I love this song from my favorite musical "Singing in the Rain". In fact for years it was the song I would sing to my children to wake them up. I'm not sure my children have the same love for this song as I do. Their responses of moaning and covering of their heads with their blankets should be a no-brainer. I'm sure it wasn't my amazing voice that triggered this response ( I sing like a 5 year old) or maybe pure disgust over my cheerful mood. My families morning demeaner has always been totally oposite of mine, not my problem, I'm too busy singing to care!
I'm one of those people who love the mornings and can't wait to get out of bed and start my day.
I have always been a morning person, waking before the sun rises and taking great pride in getting things done before the rest of the world is out of bed. My average morning consisted of brewing my favorite coffee (raspberry chocolate from "It's a Grind") breakfast, quiet time with God, scouring of the bathroom and grocery shopping all done before 8:00. The rest of the day often followed the same pace.
I didn't realize a diagnosis of POTS (Postural Orthostatic Tachycardia Syndrome) would drastically change my blissful busy mornings. I should have seen the flashing warning signs when the doctor gave me a list of things I would need to change. They mainly consisted of morning activities. Some of the things on the discharge papers were:
* Bathing must be done at night.
* Rise slowly out of bed.
* Drink 1 quart of water or Gatorade before getting out of bed.
* Limit morning activities
* And my all time favorite! Drum roll please.....
Change bowel movement to later in the day.
Yes, you read that correctly. I didn't want to appear ignorant, but REALLY, REALLY!
Not quite sure how to manage that one.
Reality set in on the first morning home, I forgot I had POTS, and got straight out of bed (habits die hard), and found myself on the floor seeing only black and wondering what had happened. The rest of the morning was a nightmare. Not wanting another morning like the one before, I realized this was serious and decided to change my morning routine.
1. Wake up and wiggle hands and feet, do this for 5 minutes.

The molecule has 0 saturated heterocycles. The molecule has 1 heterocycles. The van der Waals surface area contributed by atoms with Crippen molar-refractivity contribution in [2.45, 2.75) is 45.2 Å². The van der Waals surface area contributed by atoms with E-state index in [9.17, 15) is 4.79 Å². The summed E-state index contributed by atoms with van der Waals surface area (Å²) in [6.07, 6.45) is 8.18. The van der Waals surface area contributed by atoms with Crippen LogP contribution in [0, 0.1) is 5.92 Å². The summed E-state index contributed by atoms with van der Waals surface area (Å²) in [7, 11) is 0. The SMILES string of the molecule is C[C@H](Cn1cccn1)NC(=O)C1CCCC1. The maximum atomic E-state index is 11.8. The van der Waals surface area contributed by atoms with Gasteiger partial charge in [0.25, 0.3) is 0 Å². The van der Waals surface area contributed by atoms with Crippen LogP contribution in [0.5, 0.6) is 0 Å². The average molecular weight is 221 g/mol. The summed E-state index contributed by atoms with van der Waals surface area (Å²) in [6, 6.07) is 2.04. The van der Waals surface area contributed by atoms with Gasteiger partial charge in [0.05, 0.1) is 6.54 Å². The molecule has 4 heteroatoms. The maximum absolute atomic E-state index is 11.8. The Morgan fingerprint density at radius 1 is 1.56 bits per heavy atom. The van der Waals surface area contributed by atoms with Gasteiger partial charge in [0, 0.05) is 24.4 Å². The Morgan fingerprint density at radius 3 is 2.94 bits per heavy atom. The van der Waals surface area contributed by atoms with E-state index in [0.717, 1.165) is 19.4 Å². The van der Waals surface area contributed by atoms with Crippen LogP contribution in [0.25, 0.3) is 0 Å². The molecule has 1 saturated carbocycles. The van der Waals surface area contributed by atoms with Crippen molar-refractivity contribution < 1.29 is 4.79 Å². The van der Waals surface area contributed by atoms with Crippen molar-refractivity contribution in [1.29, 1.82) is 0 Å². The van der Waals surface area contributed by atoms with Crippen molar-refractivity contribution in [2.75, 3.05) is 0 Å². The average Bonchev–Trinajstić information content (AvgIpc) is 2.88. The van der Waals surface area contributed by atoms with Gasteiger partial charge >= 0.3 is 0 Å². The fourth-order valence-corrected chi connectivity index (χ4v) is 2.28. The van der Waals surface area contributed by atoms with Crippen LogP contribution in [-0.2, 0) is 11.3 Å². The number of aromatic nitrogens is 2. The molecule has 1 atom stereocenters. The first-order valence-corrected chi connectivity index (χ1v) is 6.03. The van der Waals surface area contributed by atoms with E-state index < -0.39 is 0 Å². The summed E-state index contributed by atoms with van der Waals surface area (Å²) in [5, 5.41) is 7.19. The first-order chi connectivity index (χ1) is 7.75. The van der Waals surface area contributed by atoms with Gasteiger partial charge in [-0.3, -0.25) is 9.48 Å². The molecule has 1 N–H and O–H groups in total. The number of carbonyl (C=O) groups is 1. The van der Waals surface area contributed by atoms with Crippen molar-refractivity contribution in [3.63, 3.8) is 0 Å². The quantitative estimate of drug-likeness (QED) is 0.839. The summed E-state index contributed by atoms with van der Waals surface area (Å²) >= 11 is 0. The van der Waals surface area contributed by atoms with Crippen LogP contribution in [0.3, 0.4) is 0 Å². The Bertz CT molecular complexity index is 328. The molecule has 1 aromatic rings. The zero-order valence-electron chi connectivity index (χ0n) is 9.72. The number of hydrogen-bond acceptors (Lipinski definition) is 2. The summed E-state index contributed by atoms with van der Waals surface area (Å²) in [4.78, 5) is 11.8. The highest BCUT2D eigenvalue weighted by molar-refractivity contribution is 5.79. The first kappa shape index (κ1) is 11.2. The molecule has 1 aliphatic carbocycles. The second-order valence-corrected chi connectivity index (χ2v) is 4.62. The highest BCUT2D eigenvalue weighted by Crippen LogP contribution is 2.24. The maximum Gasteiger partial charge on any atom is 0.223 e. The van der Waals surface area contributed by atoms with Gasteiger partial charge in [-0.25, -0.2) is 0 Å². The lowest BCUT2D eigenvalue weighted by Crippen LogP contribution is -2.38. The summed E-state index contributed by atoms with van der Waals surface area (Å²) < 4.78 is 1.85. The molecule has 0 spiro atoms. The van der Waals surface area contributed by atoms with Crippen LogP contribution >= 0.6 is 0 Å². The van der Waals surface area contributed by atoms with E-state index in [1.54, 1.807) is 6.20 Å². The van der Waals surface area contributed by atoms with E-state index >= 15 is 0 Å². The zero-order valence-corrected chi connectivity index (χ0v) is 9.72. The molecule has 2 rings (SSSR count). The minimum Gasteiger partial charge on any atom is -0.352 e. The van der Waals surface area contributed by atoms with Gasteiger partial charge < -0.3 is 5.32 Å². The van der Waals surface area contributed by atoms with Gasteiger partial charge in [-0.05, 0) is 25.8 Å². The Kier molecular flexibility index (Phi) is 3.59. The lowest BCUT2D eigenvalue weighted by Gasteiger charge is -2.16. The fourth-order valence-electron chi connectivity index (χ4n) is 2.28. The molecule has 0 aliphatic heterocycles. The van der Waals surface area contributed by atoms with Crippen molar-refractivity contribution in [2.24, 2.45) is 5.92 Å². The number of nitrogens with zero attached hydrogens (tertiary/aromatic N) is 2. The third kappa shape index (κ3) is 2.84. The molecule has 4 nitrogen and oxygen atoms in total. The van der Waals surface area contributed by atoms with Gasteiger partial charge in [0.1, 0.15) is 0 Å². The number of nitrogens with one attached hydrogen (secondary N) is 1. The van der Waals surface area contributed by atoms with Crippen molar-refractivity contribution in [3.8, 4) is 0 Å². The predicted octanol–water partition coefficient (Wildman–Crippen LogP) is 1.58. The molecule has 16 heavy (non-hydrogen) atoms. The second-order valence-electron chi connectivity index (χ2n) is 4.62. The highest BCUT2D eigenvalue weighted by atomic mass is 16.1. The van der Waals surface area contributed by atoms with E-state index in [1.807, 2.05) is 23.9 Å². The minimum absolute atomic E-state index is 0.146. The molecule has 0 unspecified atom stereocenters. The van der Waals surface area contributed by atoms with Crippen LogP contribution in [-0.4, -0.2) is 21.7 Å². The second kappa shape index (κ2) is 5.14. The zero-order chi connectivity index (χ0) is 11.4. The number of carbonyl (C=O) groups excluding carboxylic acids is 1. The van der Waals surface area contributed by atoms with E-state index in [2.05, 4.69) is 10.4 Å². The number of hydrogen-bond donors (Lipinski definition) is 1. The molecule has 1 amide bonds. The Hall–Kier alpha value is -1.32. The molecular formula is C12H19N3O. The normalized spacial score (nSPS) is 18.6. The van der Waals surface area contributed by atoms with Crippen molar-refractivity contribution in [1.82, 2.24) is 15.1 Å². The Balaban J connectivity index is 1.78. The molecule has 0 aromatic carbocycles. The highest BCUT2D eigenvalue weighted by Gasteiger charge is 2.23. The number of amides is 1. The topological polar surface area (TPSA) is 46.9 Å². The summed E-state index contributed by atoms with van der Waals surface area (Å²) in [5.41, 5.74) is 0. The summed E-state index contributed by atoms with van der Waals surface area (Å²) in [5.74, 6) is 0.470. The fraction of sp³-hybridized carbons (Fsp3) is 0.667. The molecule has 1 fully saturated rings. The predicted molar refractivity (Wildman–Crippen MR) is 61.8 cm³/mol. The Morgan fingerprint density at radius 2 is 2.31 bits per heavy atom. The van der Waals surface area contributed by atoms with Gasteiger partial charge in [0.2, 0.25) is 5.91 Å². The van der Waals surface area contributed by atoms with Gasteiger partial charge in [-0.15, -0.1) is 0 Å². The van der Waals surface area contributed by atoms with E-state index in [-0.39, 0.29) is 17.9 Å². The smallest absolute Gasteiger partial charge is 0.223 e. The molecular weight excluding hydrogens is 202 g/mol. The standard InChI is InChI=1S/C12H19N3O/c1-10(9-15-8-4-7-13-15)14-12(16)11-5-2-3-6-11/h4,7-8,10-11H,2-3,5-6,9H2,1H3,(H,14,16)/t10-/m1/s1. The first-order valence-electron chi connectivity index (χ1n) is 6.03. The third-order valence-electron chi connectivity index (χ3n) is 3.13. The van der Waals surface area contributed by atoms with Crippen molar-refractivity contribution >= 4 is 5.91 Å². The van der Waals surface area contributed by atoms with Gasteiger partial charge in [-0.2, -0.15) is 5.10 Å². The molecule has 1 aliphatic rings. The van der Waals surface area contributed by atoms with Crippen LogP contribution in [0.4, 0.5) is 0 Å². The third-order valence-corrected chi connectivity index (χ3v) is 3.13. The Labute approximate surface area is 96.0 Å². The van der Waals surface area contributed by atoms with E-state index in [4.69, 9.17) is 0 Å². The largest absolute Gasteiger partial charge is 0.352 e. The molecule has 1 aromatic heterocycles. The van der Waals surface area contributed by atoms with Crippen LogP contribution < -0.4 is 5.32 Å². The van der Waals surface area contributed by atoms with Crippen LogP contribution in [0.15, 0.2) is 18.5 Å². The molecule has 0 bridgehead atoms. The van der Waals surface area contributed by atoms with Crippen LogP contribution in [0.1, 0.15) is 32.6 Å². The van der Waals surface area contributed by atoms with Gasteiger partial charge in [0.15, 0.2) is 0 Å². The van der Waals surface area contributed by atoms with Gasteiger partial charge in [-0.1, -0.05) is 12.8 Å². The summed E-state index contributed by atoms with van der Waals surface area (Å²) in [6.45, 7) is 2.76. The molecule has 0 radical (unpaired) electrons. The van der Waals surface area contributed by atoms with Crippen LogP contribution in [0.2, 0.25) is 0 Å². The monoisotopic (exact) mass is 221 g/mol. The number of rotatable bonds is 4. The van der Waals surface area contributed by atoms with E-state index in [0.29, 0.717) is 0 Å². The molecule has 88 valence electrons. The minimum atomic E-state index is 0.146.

2. Slowly rise, wait another 5 minutes.
3. Sit on the edge of the bed about 5 minutes, a quarter of an hour has been wasted.
4. Drink very large glass of water even though I really really have to use the restroom.
5. Slowly get out of bed, feeling unsteady but I really need to use the restroom!
6. After my trip to the restroom, I sit at my computer to rest for 10 minutes.
7. I feed the anoying meowing cat, rest 5 minutes, another quarter hour passes by.
8. Make COFFEE! Rest another 5 minutes.
9. Make toast,too nausiated to eat anything else, rest another 5 minutes.
10. Do my hair (10 min.) another quarter hour has come and gone!
11. Quiet time prayer/Bible reading. Scheduled so I can rest in between the next thing (30 min.). 12. Get dressed, rest 5 minutes.
13. Can't go to work without make-up (10 min.)
I've been up a little over an hour and a half and I have accomplished very little.
14. I'm pooped, rest 10 minutes.
15. Make lunch, and gather things I need to take to work.
*Note to self can't forget the extra sweater the air will give me a chill,
and get the ice-vest for the heat later in the day.
16. Rest again.
17. Add extra time in case I lose my breakfast.
Out the door in 2 hours, it's a good thing I work 2 minutes away, if I had any kind of commute at all, I'd probably be out of a job! I know I'm lucky, some of my friends who have this disease can't work and would gladly go through this routine to be able to work again. And I totally think my new morning routine is worth it just to get to go to work and do what I love and have a passion for.
I so appreciate what I can do now, because I realize it can all be taken away at any minute. Life is precious, enjoy every minute, you never know when that one thing you love may be gone!
Tuesday, September 29, 2009
So you may be wondering at this point what any of this has to do with Dysautonomia. Well..... before I was diagnosed with dysautonomia I enjoyed going on long shopping trips at the mall and keeping up with the latest trends and dressing up. Things have changed quite a bit since my diagnosis.
This Summer shopping is no longer something I can physically do without major planning. Since I'm heat intolerant and cannot be in temperatures over 75 degrees for more than a few minutes. All shopping trips have to be made in early morning or late evening. Since I am usually exhaused after 6:00pm evening shopping is out, and the malls usually are not open till 10:00 am so often a shopping trip in the morning is out as well because of the heat. Long distances are out because I get tired just walking across the parking lot. Forget about comparison shopping, I only have energy for one store, if they don't have what I want too bad for me.
This Summer I received a catalogue from one of my favorite stores. They were having their anniversary sale, and were opening at 8:00 am Woohoo my first outing in weeks. But before I could take this glorious trip to my favorite store I would have to make a plan of action. So here it is;